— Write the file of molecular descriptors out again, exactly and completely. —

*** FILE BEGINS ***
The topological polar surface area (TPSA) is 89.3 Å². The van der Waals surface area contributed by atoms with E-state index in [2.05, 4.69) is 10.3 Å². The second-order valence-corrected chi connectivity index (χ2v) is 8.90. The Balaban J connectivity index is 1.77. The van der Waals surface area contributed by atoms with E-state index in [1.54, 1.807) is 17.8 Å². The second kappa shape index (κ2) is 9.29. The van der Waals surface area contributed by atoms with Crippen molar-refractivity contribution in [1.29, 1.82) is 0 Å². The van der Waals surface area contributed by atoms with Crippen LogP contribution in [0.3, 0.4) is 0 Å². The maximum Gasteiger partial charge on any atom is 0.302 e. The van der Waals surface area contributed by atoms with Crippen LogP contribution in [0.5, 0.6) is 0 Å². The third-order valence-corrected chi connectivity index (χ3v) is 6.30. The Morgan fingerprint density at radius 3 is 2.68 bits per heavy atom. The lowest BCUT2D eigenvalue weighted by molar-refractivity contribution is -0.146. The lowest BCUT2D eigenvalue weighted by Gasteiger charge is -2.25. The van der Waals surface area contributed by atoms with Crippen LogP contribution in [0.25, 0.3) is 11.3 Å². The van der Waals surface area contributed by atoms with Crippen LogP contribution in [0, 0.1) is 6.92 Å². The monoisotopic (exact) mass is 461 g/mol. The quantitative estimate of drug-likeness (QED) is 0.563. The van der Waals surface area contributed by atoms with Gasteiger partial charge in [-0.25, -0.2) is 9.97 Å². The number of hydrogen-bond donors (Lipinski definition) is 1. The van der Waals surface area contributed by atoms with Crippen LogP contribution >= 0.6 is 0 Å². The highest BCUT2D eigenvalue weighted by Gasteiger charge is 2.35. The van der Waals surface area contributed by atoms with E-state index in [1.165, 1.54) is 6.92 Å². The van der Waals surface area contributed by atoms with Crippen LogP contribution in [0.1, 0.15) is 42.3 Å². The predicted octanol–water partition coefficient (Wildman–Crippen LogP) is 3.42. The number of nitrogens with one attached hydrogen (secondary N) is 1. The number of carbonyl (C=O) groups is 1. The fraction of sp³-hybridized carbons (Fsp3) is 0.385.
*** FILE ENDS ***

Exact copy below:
The topological polar surface area (TPSA) is 89.3 Å². The van der Waals surface area contributed by atoms with E-state index in [2.05, 4.69) is 10.3 Å². The second-order valence-corrected chi connectivity index (χ2v) is 8.90. The Balaban J connectivity index is 1.77. The van der Waals surface area contributed by atoms with E-state index in [1.54, 1.807) is 17.8 Å². The second kappa shape index (κ2) is 9.29. The van der Waals surface area contributed by atoms with Crippen molar-refractivity contribution in [1.29, 1.82) is 0 Å². The van der Waals surface area contributed by atoms with Crippen LogP contribution in [0.3, 0.4) is 0 Å². The maximum Gasteiger partial charge on any atom is 0.302 e. The van der Waals surface area contributed by atoms with Crippen LogP contribution in [0.5, 0.6) is 0 Å². The third-order valence-corrected chi connectivity index (χ3v) is 6.30. The Morgan fingerprint density at radius 3 is 2.68 bits per heavy atom. The lowest BCUT2D eigenvalue weighted by molar-refractivity contribution is -0.146. The lowest BCUT2D eigenvalue weighted by Gasteiger charge is -2.25. The van der Waals surface area contributed by atoms with Crippen LogP contribution in [0.25, 0.3) is 11.3 Å². The van der Waals surface area contributed by atoms with Crippen LogP contribution in [0, 0.1) is 6.92 Å². The monoisotopic (exact) mass is 461 g/mol. The quantitative estimate of drug-likeness (QED) is 0.563. The van der Waals surface area contributed by atoms with Gasteiger partial charge in [-0.25, -0.2) is 9.97 Å². The number of hydrogen-bond donors (Lipinski definition) is 1. The van der Waals surface area contributed by atoms with Crippen LogP contribution >= 0.6 is 0 Å². The highest BCUT2D eigenvalue weighted by Gasteiger charge is 2.35. The van der Waals surface area contributed by atoms with E-state index in [1.165, 1.54) is 6.92 Å². The van der Waals surface area contributed by atoms with Crippen LogP contribution in [0.1, 0.15) is 42.3 Å². The predicted octanol–water partition coefficient (Wildman–Crippen LogP) is 3.42. The number of nitrogens with one attached hydrogen (secondary N) is 1. The number of carbonyl (C=O) groups is 1. The fraction of sp³-hybridized carbons (Fsp3) is 0.385.